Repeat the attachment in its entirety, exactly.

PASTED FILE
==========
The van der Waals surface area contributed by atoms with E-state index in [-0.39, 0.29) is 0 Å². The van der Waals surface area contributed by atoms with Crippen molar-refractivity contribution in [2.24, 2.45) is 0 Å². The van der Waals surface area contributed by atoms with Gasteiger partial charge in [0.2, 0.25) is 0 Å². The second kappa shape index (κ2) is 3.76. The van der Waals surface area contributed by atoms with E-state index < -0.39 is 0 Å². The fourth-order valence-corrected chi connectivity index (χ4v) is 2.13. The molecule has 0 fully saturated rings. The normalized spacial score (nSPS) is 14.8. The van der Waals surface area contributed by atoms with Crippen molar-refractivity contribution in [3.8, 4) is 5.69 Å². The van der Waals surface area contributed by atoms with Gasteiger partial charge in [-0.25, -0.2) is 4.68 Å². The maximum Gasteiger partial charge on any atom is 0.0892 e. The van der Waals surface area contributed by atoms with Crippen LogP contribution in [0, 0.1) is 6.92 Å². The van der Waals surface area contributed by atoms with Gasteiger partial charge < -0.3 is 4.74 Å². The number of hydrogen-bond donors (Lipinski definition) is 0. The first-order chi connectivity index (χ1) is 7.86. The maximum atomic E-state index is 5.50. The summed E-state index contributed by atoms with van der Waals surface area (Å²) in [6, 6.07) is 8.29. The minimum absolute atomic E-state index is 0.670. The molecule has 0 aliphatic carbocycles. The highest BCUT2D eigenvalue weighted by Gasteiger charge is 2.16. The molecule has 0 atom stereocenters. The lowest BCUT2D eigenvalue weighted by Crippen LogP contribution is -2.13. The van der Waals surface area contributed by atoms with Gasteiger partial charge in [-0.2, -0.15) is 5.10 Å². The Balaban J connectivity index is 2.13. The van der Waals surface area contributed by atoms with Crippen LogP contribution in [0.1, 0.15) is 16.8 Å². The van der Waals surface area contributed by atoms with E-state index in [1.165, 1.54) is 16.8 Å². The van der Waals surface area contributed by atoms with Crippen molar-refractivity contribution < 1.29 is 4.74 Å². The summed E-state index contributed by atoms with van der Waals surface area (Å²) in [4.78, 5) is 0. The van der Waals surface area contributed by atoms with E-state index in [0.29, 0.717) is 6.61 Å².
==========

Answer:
The van der Waals surface area contributed by atoms with E-state index in [-0.39, 0.29) is 0 Å². The van der Waals surface area contributed by atoms with Crippen molar-refractivity contribution in [2.24, 2.45) is 0 Å². The van der Waals surface area contributed by atoms with Gasteiger partial charge in [0.2, 0.25) is 0 Å². The second kappa shape index (κ2) is 3.76. The van der Waals surface area contributed by atoms with E-state index < -0.39 is 0 Å². The fourth-order valence-corrected chi connectivity index (χ4v) is 2.13. The molecule has 0 fully saturated rings. The normalized spacial score (nSPS) is 14.8. The van der Waals surface area contributed by atoms with Crippen molar-refractivity contribution in [3.8, 4) is 5.69 Å². The van der Waals surface area contributed by atoms with Gasteiger partial charge in [-0.25, -0.2) is 4.68 Å². The maximum Gasteiger partial charge on any atom is 0.0892 e. The van der Waals surface area contributed by atoms with Crippen LogP contribution in [0, 0.1) is 6.92 Å². The van der Waals surface area contributed by atoms with Gasteiger partial charge < -0.3 is 4.74 Å². The number of hydrogen-bond donors (Lipinski definition) is 0. The first-order chi connectivity index (χ1) is 7.86. The maximum atomic E-state index is 5.50. The summed E-state index contributed by atoms with van der Waals surface area (Å²) in [6, 6.07) is 8.29. The minimum absolute atomic E-state index is 0.670. The molecule has 0 aliphatic carbocycles. The highest BCUT2D eigenvalue weighted by Gasteiger charge is 2.16. The molecule has 0 atom stereocenters. The lowest BCUT2D eigenvalue weighted by Crippen LogP contribution is -2.13. The van der Waals surface area contributed by atoms with Gasteiger partial charge in [-0.2, -0.15) is 5.10 Å². The Balaban J connectivity index is 2.13. The van der Waals surface area contributed by atoms with Crippen LogP contribution in [0.1, 0.15) is 16.8 Å². The van der Waals surface area contributed by atoms with E-state index in [1.165, 1.54) is 16.8 Å². The van der Waals surface area contributed by atoms with Crippen molar-refractivity contribution < 1.29 is 4.74 Å². The summed E-state index contributed by atoms with van der Waals surface area (Å²) in [4.78, 5) is 0. The van der Waals surface area contributed by atoms with E-state index in [0.29, 0.717) is 6.61 Å².